Binding Sites for LIN28 Protein Found in Thousands of Human Genes
September 4, 2012
A study led by researchers at the UC San Diego Stem Cell Research program and funded by the California Institute for Regenerative Medicine (CIRM) looks at an important RNA binding protein called LIN28, which is implicated in pluripotency and reprogramming as well as in cancer and other diseases. According to the researchers, their study – published in the September 6 online issue of Molecular Cell – will change how scientists view this protein and its impact on human disease.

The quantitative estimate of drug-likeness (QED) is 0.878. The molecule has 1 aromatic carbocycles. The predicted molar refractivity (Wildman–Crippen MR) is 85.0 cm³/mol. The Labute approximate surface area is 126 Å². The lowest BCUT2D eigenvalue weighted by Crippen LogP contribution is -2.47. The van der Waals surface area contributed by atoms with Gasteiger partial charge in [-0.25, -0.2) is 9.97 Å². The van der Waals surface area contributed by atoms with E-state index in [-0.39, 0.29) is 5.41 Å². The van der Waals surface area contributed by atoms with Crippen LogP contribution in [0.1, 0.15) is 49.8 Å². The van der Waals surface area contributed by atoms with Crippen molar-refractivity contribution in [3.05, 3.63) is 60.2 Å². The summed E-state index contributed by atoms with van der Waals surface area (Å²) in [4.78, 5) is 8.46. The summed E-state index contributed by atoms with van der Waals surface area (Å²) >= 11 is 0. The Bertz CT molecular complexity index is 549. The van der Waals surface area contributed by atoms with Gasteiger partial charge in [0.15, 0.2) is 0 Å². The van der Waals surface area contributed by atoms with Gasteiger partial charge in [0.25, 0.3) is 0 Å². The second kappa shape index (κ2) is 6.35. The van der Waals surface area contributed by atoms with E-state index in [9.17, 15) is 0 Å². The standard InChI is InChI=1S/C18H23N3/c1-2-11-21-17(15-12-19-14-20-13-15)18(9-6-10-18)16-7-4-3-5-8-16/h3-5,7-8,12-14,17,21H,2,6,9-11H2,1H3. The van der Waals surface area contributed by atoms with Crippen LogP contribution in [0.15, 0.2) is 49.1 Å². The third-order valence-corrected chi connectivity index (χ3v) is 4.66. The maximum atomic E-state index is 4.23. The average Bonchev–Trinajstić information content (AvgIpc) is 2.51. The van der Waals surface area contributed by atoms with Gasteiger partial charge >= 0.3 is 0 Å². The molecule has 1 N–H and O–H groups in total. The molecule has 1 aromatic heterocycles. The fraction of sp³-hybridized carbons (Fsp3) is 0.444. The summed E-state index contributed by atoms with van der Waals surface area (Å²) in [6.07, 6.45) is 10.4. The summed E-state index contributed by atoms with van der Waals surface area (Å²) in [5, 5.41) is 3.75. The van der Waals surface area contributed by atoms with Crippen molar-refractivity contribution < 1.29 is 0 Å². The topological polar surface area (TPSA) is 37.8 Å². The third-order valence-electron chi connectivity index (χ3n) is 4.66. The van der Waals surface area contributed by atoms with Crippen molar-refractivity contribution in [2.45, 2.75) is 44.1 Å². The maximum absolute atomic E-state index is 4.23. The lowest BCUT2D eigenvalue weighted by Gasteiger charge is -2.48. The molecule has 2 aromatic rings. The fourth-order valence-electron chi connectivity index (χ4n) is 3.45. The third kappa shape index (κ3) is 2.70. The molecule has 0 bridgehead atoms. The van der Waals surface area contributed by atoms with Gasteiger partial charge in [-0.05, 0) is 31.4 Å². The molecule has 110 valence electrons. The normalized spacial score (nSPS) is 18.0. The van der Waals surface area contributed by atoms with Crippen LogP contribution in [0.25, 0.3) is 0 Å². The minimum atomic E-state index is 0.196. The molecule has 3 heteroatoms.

Studying embryonic stem cells and somatic cells stably expressing LIN28, the researchers defined discrete binding sites of LIN28 in 25 percent of human transcripts. In addition, splicing-sensitive microarrays demonstrated that LIN28 expression causes widespread downstream alternative splicing changes – variations in gene products that can result in cancer or other diseases.
Bioinformatics and Systems Biology Graduate Program coauthors are Ph.D. candidate Stephanie Huelga, alumnus Kasey R. Hutt, and Prof. Gene Yeo.